TAG PREMIUM BLOG: Dealing with Risks

By Holger Mey

Those who were surprised by the outbreak and world-wide spread of the Corona virus/COVID-19 had either no understanding of biology or history or both.  Everything that happened in recent months was foreseeable and foreseen as well as predictable and, indeed, has been predicted.  Experts had for many years warned that a pandemic comparable to the so-called “Spanish Flu” of 1918 was about to happen sooner or later.  Even some politicians, such as President Obama, some years ago made alarming public statements to that effect.

Unfortunately, policymakers do not usually act in anticipation of challenges or threats, but rather re-act to events.  This is, on the one hand, understandable because the political agenda is comprehensive and requires constant adjustments and re-prioritization, and to take measures to prepare for contingencies that seem less likely are inevitably put lower down the to-do list.  That’s the nice interpretation.  On the other hand, and this is the not so nice interpretation, politicians in non-crisis situations prefer to promise good things to their respective peoples rather than confront them with harsh reality, such as a possible pandemic.  Shying away from confronting people with unpleasant reality and the need for appropriate funding and measures inevitably leads to inadequate societal preparation for the next crisis.

To some extent, the lack of precautionary measures, planning, and exercising in the area of civil defense, health care, disaster relief, protection of critical infrastructure, etc. is comparable to the lack of defense spending and military preparation during peacetime.  Historically, the result all too typically has been that societies later pay with both blood and money.

However, even among military planners there is a tendency to plan for only those scenarios that one would hope could just about be coped with.  The prevailing assumption tends to be that the opponent is either incompetent or cooperative, or both.  No more worst-case analyses, but rather best-case assumptions.  Little planning was “threat driven”, but rather “budget driven”.  Budget constraints led to a situation where it was more about making the Armed Forces efficient for peacetime rather than effective for wartime.

Much of life is about assessing likelihood.  As the physicist James Clerk Maxwell put it, “The true logic of this world is in the calculus of probabilities”.  There is a caveat. When it comes to security and defense (and insurances in day-to-day life) another factor comes into play: the level of possible or expected damage.  To put it simply, whilst “threat” is the product of “capability” multiplied by “intention”, “risk” is the product of “likelihood” multiplied by “level of damage”.  Military capabilities without any intension to use them do not pose any threat.  However, intentions change, which is why people speak of “potential threat”.  Risk, in contrast, is ‘intention agnostic’.  There may or may not be an intension, but a technical failure, human error, or a natural disaster, including a pandemic, can still present a severe risk.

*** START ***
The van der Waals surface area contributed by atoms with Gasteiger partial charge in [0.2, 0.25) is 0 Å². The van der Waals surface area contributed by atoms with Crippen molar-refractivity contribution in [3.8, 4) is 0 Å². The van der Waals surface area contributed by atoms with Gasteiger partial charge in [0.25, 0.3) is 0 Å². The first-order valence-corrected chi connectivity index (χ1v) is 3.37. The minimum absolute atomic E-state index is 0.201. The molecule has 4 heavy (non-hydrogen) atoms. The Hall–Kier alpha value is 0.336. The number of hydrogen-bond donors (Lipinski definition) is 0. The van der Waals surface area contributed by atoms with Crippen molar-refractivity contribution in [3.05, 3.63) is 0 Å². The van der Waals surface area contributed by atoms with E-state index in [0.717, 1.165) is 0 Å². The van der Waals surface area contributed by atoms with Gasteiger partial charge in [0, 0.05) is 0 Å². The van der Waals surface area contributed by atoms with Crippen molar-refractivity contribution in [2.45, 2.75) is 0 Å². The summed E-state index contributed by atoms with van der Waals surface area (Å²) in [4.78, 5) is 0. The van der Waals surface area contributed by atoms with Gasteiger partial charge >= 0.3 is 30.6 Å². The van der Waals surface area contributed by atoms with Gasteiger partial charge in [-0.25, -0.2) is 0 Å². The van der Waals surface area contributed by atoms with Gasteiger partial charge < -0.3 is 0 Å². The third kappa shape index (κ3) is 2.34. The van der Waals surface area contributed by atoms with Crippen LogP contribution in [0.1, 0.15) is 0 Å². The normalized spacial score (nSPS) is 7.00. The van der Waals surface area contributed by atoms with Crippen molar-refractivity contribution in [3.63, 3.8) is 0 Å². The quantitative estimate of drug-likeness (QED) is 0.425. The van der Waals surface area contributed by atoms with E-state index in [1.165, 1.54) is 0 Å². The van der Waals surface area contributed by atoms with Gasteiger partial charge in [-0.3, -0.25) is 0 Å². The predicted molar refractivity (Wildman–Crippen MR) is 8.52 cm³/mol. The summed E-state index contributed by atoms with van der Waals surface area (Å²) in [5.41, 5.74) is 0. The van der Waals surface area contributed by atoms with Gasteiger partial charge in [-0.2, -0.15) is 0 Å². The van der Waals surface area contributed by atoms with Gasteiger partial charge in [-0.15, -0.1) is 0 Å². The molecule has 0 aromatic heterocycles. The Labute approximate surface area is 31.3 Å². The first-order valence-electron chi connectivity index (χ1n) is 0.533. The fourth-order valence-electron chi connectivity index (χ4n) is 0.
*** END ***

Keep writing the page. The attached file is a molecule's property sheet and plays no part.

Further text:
Consequently, even a highly unlikely event can pose a significant risk if the damage it would inflict would be very high.  These are low-probability/high-impact scenarios’ and are precisely the kind of scenarios that cannot be neglected. Preparing for the worst reduces the likelihood that events that happen despite their low probability turn out to be extremely severe.  Resiliency requires an ‘architecture’ which demands hardening, immunization, emergency procedures, exercises and training, decentralization, diversification, autonomization of small entities, subsidiarity, an extremely competent research and development environment, a competitive industrial base, an effective and comprehensive health system, technical relief personnel, police, firefighters, etc. in sufficient numbers and sufficiently reinforceable.  That places a particular premium on flexible reserve force (stocks and people), and preparations for fast recovery, as well as the ability to mobilize civil society through effective civil defense. Thankfully, there are many ways to mitigate risk by preparing a society for the worse.  Moreover, there will be many positive effects for society, such as an improved and more robust health system, even if the worst case does not happen – or, at least, not happen soon.

There is still a small chance that this time policy-makers will learn from their past mistakes and their failure to prepare for a pandemic that was both predictable and predicted.  After the pandemic will be before the pandemic.  There are also many similarities with regard to war and military preparedness.  The difference is that preparing for the next pandemic mostly reduces its fatal consequences, whilst preparing for a strong defense not only reduces the fatal consequences of any future war, but also significantly lowers the likelihood that such a war would break out in the first place.  Can there be any better investment into the future?